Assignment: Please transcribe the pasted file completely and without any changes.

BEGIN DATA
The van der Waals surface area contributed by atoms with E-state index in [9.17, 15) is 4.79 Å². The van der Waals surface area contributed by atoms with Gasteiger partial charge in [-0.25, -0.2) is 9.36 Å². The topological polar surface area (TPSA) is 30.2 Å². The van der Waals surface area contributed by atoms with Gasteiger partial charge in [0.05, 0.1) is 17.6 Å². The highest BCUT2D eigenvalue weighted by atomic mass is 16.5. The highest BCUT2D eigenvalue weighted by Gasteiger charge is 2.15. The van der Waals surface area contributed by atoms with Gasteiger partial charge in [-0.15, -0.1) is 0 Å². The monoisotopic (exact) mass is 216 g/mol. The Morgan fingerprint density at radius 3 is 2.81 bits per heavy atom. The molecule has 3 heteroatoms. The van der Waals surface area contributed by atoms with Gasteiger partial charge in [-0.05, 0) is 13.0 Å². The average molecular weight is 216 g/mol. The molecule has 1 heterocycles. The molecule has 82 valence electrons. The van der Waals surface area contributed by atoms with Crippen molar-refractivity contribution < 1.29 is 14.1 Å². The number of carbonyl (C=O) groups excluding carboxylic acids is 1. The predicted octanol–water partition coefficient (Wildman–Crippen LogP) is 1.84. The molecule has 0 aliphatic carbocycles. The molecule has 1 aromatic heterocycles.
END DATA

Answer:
The van der Waals surface area contributed by atoms with E-state index in [9.17, 15) is 4.79 Å². The van der Waals surface area contributed by atoms with Gasteiger partial charge in [-0.25, -0.2) is 9.36 Å². The topological polar surface area (TPSA) is 30.2 Å². The van der Waals surface area contributed by atoms with Gasteiger partial charge in [0.05, 0.1) is 17.6 Å². The highest BCUT2D eigenvalue weighted by atomic mass is 16.5. The highest BCUT2D eigenvalue weighted by Gasteiger charge is 2.15. The van der Waals surface area contributed by atoms with Gasteiger partial charge in [-0.15, -0.1) is 0 Å². The monoisotopic (exact) mass is 216 g/mol. The Morgan fingerprint density at radius 3 is 2.81 bits per heavy atom. The molecule has 3 heteroatoms. The van der Waals surface area contributed by atoms with Gasteiger partial charge in [-0.05, 0) is 13.0 Å². The average molecular weight is 216 g/mol. The molecule has 1 heterocycles. The molecule has 82 valence electrons. The van der Waals surface area contributed by atoms with Crippen molar-refractivity contribution < 1.29 is 14.1 Å². The number of carbonyl (C=O) groups excluding carboxylic acids is 1. The predicted octanol–water partition coefficient (Wildman–Crippen LogP) is 1.84. The molecule has 0 aliphatic carbocycles. The molecule has 1 aromatic heterocycles.